HIV/AIDS Among Young Women in Malawi: A Review of Risk Factors and Interventions
Nyalapa, MW; Conn, C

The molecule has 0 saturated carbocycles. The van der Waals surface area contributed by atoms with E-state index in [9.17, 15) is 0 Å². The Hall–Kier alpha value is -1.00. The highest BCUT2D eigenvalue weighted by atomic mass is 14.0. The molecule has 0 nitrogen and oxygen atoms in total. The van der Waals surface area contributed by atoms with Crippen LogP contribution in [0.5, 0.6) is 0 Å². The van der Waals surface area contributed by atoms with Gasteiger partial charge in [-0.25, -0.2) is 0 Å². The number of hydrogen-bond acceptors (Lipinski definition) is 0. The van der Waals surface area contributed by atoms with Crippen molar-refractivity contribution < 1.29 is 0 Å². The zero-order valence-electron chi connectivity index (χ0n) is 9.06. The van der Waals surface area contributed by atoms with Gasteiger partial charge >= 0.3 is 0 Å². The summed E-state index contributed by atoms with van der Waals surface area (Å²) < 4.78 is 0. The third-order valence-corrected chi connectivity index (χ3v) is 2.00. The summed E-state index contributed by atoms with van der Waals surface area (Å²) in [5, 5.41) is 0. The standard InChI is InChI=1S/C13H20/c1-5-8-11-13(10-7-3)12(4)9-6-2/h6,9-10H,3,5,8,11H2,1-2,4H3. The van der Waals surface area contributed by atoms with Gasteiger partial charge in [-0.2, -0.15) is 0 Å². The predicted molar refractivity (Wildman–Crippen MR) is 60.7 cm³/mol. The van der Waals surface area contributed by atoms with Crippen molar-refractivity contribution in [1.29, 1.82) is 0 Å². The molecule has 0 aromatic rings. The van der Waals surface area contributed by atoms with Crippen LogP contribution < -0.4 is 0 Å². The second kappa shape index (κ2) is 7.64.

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Young women aged 10-24 years in Malawi currently experience HIV prevalence of about 5%. This high HIV prevalence amongst young women reflects a heart-breaking feature of the serious epidemic in southern Africa for the past five years. Given the serious situation it is vital to understand the risk factors faced by young women of Malawi, and further understanding of the interventions necessary to address the problem. A narrative review set out to explore the literature, retrieved from institutional reports and peer-reviewed publications, on the factors increasing young women’s vulnerability to HIV in Malawi, and on interventions aimed at reducing their risk. Young women in Malawi are particularly vulnerable to HIV infection as a result of poverty, harmful gender norms, and economic and social inequities. Whilst there are some interventions in place, in the face of such a disproportionately difficult social and socio-economic environment, lack of resources and other systemic gaps, these are not sufficiently effective. Given the scale of the problem and the difficult environment experienced by young women, effective HIV prevention interventions remain critical. Further research is required to establish appropriate and effective interventions, and to address the social determinants of health, especially in relation to gender and rights.